Just where is the GOP on taxes right now?

Aug 11, 2011 20:26 UTC

After the recent debt ceiling debate, Republicans seemed pretty unified in their stance against raising taxes. But here is Ways and Means Chair Dave Camp, just appointed to the new debt supercommittee:

A leading Republican lawmaker would not rule out tax increases on Thursday if they could boost economic growth, adding that “everything is on the table” for a congressional panel charged with forging a deal to cut the deficit.

Representative Dave Camp, head of the tax-writing Ways and Means Committee in the House of Representatives, told Reuters in a telephone interview that the deepening global financial crisis would prompt him and other super committee members to pull together. …

“I don’t want to rule anything in or out,” Camp said. “I am willing to discuss all issues that might help us reduce our short and long-term debt and grow our economy,” Camp said. ”Everything is on the table, until we as a group rule it out.”

Bet the House GOP leadership didn’t like that one bit, though perhaps Camp was just trying to appear non-absolutist on the issue. After all, if Democrats tossed Obamacare over the side and embraced pro-market entitlement reform, perhaps some concession on taxes wouldn’t be out of order

Now let me also point out comments by Sen. Pat Toomey, another GOP member of the supercommittee, to Politico which may also leave a smidgen of wiggle room: “I think some kind of big tax increase is just … not going to be part of this,” Toomey said.

But what about a not-so-big tax increase? Maybe something from this menu of options (via MF Global):

§ Modification of Mortgage Interest Deduction – Repeal raises $484B over five years

§ Carried Interest – $10B-$15B over 10 years

§ Spectrum Sales – $10B-$15B

§ Higher Guarantee Fees for Fannie Mae and Freddie Mac – $30B

§ Repeal of LIFO Accounting – $70B over 10 years

§ Bonus Depreciation (the corporate jet tax)

§ Repeal of oil and gas subsidies – $40B

§ Repeal of Renewable Energy “tax subsidies”

§ Deferral on foreign income of multinationals – $70B over 10 years

§ Medicare Part D Rebates/Dual Eligibles – $112B over 10 years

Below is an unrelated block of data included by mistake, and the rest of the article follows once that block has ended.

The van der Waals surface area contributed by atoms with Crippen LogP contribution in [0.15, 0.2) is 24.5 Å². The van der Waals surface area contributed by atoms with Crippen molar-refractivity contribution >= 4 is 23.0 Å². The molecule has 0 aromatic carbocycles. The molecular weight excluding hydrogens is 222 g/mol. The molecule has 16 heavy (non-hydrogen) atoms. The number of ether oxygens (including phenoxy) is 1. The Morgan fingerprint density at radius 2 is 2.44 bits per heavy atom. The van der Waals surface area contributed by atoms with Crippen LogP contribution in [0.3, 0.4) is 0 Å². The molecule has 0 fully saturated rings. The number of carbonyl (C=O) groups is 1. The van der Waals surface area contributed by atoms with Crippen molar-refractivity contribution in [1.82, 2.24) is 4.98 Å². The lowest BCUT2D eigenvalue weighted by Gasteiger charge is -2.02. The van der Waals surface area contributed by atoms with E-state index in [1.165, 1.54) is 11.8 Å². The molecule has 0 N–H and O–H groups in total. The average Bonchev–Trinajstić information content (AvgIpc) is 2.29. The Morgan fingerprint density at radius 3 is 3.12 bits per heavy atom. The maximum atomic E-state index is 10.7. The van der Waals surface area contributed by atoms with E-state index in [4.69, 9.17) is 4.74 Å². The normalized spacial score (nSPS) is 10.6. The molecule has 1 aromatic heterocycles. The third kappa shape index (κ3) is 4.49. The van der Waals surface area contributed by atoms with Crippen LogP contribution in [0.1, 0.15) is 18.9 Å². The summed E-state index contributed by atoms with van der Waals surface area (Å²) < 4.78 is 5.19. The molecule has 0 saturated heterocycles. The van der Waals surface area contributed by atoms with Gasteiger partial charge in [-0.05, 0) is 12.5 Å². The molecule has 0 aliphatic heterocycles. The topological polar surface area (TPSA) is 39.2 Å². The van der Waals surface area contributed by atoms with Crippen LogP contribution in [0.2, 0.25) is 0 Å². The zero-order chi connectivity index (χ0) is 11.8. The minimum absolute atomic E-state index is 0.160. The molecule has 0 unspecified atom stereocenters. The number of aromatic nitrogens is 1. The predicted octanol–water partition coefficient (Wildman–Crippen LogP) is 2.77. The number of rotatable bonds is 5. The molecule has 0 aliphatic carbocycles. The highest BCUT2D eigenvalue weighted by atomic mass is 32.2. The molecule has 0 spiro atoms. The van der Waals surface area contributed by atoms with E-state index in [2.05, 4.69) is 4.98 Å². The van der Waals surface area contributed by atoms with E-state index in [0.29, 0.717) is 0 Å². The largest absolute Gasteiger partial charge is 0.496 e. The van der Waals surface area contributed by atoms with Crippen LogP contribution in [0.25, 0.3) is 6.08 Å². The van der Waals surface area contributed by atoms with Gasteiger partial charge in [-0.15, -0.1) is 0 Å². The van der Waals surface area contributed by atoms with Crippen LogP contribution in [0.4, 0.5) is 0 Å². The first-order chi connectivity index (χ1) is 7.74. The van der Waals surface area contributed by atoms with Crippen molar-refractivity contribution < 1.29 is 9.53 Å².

I am somewhat relieved, then, by what Toomey added:

Still, Toomey said he is open to reforms of the tax code “because there are tremendous inefficiencies in our tax code.” He said he would like to see “all kinds of deductions and write-offs and special-interest loopholes” eliminated and then “correspondingly lower the marginal rate so we encourage investment and economic growth.”

Exactly. Simplify the tax code and use the revenue to cut marginal taxes. A more efficient tax code, especially one that stopped penalizing investment, would boost tax revenue by boosting growth.


If the C.E.O.s like Larry Young, of Motts brands did not have to earn 13,500$ per hour or 26.5 million per year; then he could easily pay people 25$ to 30$ per hour an their tax base alone would help pay down the Government Deficit.
If American C.E.O.s, were not so anxious to run to China; Where they pay next to no taxes, an comparetly no living wage, we would have Companys an Jobs, an thus an economy in America.
Apparently abortting babys, an sending American jobs to China is a great thing! For I can not find anyone upset about these. In Short Greed, LOVE of money is the root of all evil.

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Waist deep in the Big Muddle

Aug 9, 2011 16:56 UTC

A needed dose of Larry Kudlow to counter my gloom:

The S&P downgrade is a fiscal warning, not an economic event. And the growing fear of U.S. recession may not pan out. There are still plusses out there, believe it or not.